Posts tagged: MRSA treatment

Two-Time Cancer Survivor Fights Off Deadly MRSA Infection

In April 2003, while the budding and blossoming of new life surrounded the springtime air, Sally would soon be left fighting for her life. Sally, a two-time cancer survivor, was sent to the hospital to undergo reconstructive surgery on her breasts. After a few hard years of treatment for breast cancer, Sally was fortunate to have won the battle against cancer and hoped to put her struggles behind her.

The surgery was a success, but as with any surgical procedure, nothing could have prepared Sally for the pain she was about to endure. Numerous stitches held Sally’s incisions together. She was told not to move without assistance from medical personnel. One nurse entered Sally’s room to turn her and make her more comfortable, but this required further medical staff. While Sally was waiting for the medical staff to arrive, she took the initiative to attempt to turn over on her own. This caused several stitches to detach from the incision, which slowed down the healing process.

Sally subsequently developed severe, swollen blotches on her body. Such manifestations caused her more pain than the actual incisions from the procedure. Her incisions soon became infected as well, although Sally’s doctor neglected to disclose the type of infection she had acquired. According to Sally, the doctor assumed the infection was MRSA. Methicillin-resistant Staphylococcus aureus, or MRSA, is a superbug that does not get better with first-line antibiotic treatments, thus considered “resistant.”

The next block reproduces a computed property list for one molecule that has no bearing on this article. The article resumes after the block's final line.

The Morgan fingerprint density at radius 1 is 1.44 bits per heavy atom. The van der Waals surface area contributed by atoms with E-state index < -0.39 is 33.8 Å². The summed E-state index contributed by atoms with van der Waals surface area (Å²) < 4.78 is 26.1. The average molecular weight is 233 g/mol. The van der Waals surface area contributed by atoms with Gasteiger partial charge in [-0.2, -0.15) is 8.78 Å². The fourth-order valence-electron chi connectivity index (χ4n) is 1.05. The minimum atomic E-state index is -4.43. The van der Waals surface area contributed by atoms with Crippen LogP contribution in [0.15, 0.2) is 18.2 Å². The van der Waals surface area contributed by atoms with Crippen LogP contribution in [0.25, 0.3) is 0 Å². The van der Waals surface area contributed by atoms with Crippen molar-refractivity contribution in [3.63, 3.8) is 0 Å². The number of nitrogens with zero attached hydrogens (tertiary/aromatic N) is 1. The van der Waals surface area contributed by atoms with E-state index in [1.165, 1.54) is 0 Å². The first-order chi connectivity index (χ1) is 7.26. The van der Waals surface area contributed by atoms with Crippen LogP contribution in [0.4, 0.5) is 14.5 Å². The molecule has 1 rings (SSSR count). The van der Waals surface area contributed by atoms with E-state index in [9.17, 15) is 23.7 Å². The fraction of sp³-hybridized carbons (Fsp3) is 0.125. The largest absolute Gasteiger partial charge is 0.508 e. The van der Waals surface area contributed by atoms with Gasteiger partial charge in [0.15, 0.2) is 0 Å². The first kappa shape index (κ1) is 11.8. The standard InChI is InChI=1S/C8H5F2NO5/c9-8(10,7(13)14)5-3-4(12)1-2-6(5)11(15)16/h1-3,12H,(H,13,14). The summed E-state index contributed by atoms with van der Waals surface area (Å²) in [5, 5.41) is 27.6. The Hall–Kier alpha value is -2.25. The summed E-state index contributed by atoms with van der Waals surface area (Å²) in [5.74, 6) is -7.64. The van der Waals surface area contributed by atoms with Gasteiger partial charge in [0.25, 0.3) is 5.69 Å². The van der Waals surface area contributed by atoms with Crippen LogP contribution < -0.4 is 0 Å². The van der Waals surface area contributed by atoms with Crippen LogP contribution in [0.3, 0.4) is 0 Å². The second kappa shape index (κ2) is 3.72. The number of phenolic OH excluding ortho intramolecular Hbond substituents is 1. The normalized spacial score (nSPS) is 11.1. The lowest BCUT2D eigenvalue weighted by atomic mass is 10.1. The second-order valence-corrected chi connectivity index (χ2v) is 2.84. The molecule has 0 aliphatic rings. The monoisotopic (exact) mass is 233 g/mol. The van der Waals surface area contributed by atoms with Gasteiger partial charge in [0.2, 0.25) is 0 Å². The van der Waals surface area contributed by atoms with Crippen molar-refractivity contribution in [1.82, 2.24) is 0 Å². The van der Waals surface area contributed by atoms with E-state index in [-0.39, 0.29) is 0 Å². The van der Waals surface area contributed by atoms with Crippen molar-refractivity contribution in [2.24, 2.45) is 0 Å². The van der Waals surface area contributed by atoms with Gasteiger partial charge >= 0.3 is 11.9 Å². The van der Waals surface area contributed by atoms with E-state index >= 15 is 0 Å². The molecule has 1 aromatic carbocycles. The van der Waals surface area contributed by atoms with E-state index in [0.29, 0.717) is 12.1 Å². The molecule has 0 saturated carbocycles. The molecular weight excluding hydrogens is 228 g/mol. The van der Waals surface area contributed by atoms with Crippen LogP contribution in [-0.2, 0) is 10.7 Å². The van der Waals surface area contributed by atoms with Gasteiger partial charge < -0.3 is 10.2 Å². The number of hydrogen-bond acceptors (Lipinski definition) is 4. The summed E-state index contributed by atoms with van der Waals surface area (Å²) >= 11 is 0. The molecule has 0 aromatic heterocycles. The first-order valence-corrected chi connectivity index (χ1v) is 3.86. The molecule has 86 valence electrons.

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Photodisinfection Kills MRSA Superbug Quickly and Safely

It is fair to say there are no microorganisms that cannot be killed by PDT (photodisinfection). It is a relatively non-specific formation of reactive oxidant species which, by and large, will kill anything. The way to optimize is to target the {‘photosensitizer’} to the species you want to kill – Richard Hamblin, Harvard Medical School.

One important application of photodisinfection is “nasal decolonization”, the elimination of all or almost all of the MRSA (Methicillin-resistant Staphylococcus aureus , one of the superbugs) that thrive inside of the nose. This is an important application because a number of studies have demonstrated that removing the harmful bacteria in the nose (called ‘decolonization’) results in a significantly lower incidence of surgical site infections. Patients who are colonized with bacteria are at risk of self contamination after surgeries when their bodies are weakened. By reducing all or substantially all of the harmful bugs in the nose prior to surgery, fewer patients will die and fewer patients will become infected with resistant and susceptible forms of staphylococcus (‘Staph’).

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